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Brian Kelly
(bkelly) - F
Non Melting Chocolate! on 07/19/2006 15:30:19 MDT Print View

I won't believe it until I try it but some Nigerian scientists claim to have made chocolate that is stable up to 122F (50C).

http://www.msnbc.msn.com/id/13860331/wid/11915829?GT1=8394

I would prefer if it was a dark chocolate, but my sweet tooth isn't that picky.

kevin davidson
(kdesign) - F

Locale: Mythical State of Jefferson
re.Non Melting Chocolate! on 07/19/2006 16:38:37 MDT Print View

Hersheys used to make (perhaps they still do) Tropical Chocolate. Dk. choc. reputably mixed w/ parrafin ( no, Brits, Aussies and Kiwis---not kerosene, but edible wax). It didn't melt but was not particularly tasty. Invented during WW2, billions of these bricks were shipped off to the troops in all theatres. Used to see them in REI stores.

Edited by kdesign on 07/19/2006 16:39:25 MDT.

Mark Verber
(verber) - MLife

Locale: San Francisco Bay Area
Re: Non Melting Chocolate! on 07/19/2006 16:41:09 MDT Print View

I haven't tried the new Dessert chocolate... but it sounds like it isn't that much different (taste and texture) from that the original Hershey's Tropical Bar. I haven't seen the tropical bars for years, but I remember using them in the 70s (and maybe early 80s). They were vaguely chocolate tasting and had an odd, somewhat waxy texture. I find Cliff bars significantly more tasty. Also keep in mind that really dark chocolate, say 77% or better can survive common summer temps if you keep it in the shade. I haven't measure what temp it starts melting at... but it is significantly higher than milk chocolate.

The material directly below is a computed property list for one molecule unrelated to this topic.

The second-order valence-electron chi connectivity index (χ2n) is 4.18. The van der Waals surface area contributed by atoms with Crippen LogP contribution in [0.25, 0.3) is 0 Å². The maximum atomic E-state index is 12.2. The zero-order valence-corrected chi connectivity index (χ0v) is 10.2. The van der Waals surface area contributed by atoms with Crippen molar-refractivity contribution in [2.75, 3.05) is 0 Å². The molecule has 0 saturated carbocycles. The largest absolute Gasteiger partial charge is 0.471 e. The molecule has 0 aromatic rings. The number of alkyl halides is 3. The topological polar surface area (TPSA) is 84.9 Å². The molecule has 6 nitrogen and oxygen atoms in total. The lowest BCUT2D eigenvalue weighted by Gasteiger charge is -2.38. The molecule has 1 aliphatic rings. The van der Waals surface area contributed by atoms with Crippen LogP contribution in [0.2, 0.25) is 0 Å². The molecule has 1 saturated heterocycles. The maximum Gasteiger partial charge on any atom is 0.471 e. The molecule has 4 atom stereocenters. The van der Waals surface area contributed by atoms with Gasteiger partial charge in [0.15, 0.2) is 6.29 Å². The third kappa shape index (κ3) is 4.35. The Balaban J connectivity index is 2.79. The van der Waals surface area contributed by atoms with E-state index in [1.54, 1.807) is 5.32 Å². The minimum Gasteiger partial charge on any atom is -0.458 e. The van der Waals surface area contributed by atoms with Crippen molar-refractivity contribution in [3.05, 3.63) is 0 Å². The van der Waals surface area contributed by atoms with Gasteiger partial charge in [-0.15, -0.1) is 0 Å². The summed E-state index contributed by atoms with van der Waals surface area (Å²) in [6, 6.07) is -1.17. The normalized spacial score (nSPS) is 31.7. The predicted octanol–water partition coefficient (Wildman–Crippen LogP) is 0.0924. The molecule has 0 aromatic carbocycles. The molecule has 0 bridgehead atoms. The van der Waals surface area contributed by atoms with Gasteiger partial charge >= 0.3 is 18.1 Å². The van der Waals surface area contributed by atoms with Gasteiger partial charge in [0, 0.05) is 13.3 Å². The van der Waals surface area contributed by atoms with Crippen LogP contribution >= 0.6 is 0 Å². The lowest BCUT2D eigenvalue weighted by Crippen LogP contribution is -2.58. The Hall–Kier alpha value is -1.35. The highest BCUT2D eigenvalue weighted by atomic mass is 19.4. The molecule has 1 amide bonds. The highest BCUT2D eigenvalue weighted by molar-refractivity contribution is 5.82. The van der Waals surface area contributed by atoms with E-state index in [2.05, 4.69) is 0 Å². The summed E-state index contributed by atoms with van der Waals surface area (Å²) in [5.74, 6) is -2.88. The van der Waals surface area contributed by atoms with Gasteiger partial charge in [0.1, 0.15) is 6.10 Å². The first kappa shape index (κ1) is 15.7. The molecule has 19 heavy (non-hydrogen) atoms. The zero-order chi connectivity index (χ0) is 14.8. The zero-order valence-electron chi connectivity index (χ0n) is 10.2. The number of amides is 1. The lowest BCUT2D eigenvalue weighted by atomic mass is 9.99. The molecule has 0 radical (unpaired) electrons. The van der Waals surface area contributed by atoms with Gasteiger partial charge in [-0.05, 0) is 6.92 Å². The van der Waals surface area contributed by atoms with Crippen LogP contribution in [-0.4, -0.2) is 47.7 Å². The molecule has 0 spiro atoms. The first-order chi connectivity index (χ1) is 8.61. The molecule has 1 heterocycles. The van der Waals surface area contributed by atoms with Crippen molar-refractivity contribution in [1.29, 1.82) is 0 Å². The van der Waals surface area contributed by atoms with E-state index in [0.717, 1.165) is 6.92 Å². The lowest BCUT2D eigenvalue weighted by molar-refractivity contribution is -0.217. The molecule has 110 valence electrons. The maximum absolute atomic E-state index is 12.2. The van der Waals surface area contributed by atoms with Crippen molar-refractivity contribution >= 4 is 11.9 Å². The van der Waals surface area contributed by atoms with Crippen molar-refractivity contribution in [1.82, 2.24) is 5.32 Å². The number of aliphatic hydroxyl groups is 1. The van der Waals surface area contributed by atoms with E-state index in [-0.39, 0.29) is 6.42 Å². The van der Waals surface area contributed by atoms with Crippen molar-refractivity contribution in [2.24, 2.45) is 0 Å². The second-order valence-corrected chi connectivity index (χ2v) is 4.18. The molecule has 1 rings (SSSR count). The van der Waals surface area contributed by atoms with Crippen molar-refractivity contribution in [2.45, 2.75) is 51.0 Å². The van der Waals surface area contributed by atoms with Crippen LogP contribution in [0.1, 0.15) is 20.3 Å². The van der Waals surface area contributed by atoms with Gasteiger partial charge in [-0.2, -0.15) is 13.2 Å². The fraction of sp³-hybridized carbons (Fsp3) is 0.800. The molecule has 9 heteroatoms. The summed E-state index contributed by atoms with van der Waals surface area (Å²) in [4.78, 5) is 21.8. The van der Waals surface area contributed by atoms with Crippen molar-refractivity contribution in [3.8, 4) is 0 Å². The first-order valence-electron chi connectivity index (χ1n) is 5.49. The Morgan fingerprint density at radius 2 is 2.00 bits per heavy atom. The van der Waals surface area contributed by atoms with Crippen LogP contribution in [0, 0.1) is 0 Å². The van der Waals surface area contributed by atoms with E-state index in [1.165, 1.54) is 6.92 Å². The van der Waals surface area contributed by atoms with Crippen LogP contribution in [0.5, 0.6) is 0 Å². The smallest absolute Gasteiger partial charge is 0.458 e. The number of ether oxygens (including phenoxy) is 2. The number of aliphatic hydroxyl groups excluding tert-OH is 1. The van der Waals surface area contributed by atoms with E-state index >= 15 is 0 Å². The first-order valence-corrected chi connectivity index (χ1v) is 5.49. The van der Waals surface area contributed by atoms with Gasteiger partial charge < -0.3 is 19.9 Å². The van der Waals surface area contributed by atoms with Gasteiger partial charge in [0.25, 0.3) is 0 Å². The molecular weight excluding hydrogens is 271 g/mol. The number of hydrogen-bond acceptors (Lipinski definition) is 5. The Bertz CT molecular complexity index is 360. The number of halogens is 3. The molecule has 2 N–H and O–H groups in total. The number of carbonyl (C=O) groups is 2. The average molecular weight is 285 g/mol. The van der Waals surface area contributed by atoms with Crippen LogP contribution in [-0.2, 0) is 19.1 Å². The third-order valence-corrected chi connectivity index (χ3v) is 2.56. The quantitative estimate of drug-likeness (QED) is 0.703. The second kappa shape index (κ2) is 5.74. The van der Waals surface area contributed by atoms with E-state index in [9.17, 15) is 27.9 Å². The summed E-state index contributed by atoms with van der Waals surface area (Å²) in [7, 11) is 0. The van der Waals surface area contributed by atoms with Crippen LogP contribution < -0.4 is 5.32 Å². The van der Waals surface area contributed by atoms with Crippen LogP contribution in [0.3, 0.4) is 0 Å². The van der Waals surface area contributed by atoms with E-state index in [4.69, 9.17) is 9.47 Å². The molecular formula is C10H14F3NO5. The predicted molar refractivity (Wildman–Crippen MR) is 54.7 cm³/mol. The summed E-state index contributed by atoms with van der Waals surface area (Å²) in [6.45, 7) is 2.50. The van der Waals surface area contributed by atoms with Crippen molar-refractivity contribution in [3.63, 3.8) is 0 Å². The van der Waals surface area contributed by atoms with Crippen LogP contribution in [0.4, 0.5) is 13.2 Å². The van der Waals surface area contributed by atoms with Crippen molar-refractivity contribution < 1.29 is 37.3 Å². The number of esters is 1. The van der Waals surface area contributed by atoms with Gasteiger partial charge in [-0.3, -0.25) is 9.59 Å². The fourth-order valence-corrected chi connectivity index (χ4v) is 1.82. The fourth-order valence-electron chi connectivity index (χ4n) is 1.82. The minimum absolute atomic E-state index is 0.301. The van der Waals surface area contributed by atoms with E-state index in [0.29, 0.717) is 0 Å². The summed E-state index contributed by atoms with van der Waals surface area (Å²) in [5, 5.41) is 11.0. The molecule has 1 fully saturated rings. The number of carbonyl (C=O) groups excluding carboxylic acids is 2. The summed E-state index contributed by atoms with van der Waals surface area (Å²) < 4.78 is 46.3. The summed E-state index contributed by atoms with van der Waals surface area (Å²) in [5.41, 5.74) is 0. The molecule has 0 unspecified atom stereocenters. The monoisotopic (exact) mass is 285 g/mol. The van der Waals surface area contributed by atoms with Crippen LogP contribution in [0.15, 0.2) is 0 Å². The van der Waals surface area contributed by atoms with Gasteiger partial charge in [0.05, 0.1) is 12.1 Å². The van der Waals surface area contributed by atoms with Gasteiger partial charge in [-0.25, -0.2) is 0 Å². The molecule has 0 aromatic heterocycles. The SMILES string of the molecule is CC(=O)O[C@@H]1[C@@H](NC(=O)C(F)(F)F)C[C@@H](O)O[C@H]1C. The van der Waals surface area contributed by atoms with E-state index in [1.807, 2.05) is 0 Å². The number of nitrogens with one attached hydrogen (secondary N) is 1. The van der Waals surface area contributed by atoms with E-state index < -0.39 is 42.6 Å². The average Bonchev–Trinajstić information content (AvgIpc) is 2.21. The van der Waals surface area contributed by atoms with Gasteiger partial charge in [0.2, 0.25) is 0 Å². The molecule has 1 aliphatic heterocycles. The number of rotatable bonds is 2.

For a bit of history, check out http://en.wikipedia.org/wiki/Military_chocolate

Edited by verber on 07/19/2006 16:43:20 MDT.

Scott Ashdown
(waterloggedwellies) - F

Locale: United Kingdom
Re: Non Melting Chocolate! on 07/19/2006 18:26:47 MDT Print View

Here in the UK, some school pupils won an award for inventing non melting chocolate after they heard that British Troops in Iraq were really missing chocolate. I've included the link below for the news article on the BBC website.

It seems that they achieved it by adding glycerine. Apparently numerous taste tests were conducted at the school etc and they came up with something that the rest of the pupils liked.

I reckon if the pupils liked it, it must taste okay. It looks like they are hoping to manufacture it in some way and apparently the British Ministry of Defence were interested in the idea.

Anyway, this might be the answer to your problem!!!!

http://news.bbc.co.uk/2/hi/uk_news/wales/south_east/3513705.stm

William Wright
(FarStar)
Re: Non Melting Chocolate! on 07/20/2006 01:42:48 MDT Print View